It’s time to close the Leader Achievement Gap (LAG) to help organizations thrive.
Last spring, Goldman Sachs CEO David Solomon ordered employees back to the office full time, citing the magic that happens when junior employees work side-by-side with more experienced bankers.
This summer, feeling overworked and undervalued, junior employees at the company quit en masse, leaving plans at risk and senior bankers in a stressful situation.
We don’t know the full story but we do know this: In a world where change has radically accelerated and many of the ground rules have been discarded, today’s leaders must respond. In a time of reckoning, pressure on leaders to do things differently mounts. It’s not just about what gets done but how. It’s not just about profit and loss; employees and stakeholders expect leaders to do the right things for the workforce and the greater good.
To improve creativity and innovation, leaders must cultivate diverse teams and honor different perspectives. To win the hearts and minds of employees, they must create a culture of work that works for everyone. Leaders must cast off their armor and communicate with transparency, vulnerability and kindness. If they want to win over influencers, prospects or shareholders, they need to communicate a unique point of view with conviction. It’s no wonder large companies are prioritizing social skills above all else in their search for C-suite execs.
On top of it all, leaders are expected to drive transformational change. Solving immediate problems is not enough; leaders must build to meet a different, rapidly approaching future.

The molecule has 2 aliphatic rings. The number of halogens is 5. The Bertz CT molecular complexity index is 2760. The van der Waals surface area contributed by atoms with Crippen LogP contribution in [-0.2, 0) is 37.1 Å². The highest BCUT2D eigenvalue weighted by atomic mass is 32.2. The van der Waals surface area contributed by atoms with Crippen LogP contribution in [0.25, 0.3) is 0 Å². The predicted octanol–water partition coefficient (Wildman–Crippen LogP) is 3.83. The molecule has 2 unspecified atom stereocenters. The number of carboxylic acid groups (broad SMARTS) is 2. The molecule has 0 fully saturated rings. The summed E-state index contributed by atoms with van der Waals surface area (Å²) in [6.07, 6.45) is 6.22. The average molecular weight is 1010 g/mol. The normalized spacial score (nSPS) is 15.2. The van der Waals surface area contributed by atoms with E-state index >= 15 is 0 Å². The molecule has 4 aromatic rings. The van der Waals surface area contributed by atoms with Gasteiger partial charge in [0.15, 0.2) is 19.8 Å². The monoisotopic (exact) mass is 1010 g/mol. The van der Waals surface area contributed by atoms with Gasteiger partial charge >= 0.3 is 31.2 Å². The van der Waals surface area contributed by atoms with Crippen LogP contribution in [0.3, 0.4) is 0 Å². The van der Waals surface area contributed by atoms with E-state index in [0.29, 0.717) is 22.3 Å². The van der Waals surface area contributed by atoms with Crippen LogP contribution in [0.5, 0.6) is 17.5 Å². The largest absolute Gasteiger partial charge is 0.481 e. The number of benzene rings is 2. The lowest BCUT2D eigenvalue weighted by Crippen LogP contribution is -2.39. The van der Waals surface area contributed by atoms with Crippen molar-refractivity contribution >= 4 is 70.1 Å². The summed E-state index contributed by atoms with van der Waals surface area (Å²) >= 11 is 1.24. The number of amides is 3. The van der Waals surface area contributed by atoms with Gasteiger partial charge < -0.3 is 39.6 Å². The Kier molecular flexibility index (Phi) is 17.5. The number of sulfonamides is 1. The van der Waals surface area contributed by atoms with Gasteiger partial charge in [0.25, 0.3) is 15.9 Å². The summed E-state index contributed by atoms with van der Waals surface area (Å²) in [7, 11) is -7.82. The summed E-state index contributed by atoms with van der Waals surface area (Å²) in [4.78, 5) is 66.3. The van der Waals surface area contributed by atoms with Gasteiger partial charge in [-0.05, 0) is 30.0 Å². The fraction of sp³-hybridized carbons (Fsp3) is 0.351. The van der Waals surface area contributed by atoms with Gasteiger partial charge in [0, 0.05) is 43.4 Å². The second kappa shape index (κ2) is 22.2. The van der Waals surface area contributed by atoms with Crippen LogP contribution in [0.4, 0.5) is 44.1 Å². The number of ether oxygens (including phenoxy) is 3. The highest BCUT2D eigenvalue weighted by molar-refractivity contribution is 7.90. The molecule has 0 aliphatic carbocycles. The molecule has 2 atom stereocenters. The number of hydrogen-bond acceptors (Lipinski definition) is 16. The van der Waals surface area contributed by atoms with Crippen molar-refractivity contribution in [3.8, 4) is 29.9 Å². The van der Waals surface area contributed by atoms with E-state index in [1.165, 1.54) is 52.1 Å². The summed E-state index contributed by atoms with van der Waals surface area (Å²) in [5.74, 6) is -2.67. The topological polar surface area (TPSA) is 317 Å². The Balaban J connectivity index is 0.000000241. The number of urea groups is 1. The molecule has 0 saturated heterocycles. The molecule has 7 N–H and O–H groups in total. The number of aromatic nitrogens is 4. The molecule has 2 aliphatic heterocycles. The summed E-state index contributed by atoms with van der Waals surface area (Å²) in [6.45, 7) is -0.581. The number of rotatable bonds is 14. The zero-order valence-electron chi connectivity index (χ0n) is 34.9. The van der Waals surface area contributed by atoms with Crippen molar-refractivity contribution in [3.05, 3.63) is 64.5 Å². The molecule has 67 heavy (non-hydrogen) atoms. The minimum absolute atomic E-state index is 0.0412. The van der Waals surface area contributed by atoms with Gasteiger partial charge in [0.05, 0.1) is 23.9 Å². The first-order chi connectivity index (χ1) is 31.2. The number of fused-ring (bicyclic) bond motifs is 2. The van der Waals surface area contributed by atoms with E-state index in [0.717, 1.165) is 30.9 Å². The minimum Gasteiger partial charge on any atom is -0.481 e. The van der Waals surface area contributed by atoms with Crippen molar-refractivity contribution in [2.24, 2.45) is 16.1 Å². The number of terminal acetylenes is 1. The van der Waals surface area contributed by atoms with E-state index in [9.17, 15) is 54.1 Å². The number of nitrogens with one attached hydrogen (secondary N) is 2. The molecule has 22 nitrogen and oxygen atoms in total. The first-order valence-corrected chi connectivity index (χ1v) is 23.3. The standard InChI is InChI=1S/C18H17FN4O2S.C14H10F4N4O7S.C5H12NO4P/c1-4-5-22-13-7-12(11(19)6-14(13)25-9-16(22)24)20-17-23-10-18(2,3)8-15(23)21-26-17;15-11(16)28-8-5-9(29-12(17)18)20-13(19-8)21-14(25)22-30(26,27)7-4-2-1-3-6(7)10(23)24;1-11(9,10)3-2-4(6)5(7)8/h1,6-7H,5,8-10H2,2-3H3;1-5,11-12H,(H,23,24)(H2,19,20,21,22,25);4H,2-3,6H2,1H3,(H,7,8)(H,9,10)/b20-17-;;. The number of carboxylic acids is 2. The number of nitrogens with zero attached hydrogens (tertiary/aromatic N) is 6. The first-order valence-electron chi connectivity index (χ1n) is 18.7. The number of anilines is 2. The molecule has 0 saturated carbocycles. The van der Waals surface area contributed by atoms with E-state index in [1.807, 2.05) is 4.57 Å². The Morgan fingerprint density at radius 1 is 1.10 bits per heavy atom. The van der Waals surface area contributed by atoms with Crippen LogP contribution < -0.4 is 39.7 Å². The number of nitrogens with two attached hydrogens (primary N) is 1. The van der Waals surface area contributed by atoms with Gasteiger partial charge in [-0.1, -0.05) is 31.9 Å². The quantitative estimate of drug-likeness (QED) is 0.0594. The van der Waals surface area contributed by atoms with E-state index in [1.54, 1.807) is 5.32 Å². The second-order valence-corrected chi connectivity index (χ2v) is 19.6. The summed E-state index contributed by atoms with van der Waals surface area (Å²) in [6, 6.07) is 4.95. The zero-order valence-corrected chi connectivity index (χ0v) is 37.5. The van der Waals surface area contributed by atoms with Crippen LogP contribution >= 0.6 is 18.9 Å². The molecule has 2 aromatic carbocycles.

Today’s leaders face a very tall order.
The good news? They want to meet the moment.
Leaders want to build diverse teams that thrive. They want to find new ways to engage their people and bring out their best. The senior leaders we talk to want to set bold goals, solve big problems and make a big impact–in their companies, their communities and society as a whole. They want to take risks and be recognized and rewarded as a change maker.
The bad news? More and more, leaders are struggling to achieve their goals.
What is LAG?
We see the phenomenon so often, especially in large tech companies, that we’ve decided to name it: the leadership achievement gap, or LAG. LAG represents the widening gap between leader aspirations and their achievements. Between the really big stuff they want to do and their ability to get it done. As leaders aspire to do more, their capacity and capabilities struggle to keep pace. Unmet potential is growing.
What’s holding leaders and their organizations back? What’s keeping them from reaching their loftiest goals? Executives speak of common pain points and sources of frustration:
- Not enough time. Members of the Forbes Councils cited lack of time as one of their top five business challenges. There aren’t enough hours in the day to get done what they set out to do. Not enough time to manage priorities, deliver on commitments or develop their own brand.
- Employee burnout and turnover. The great resignation continues, with 20% of employees planning to quit this year. “Quiet quitting” or engaging just enough to get by, is another threat. It’s not just about better and more equitable pay; employees want to feel seen, heard and understood, to be creative, and to choose where and when they work.
- Difficulty breaking through the noise. With the explosion of information and channels, leaders say it’s difficult to get their message across or raise visibility and understanding of the organization’s broader purpose.
- Focusing on the urgent vs. the important. Especially in a time of crisis, jumping from one urgent need to the next becomes the norm, making it more difficult to get back to focusing on what’s important for advancing long-term goals.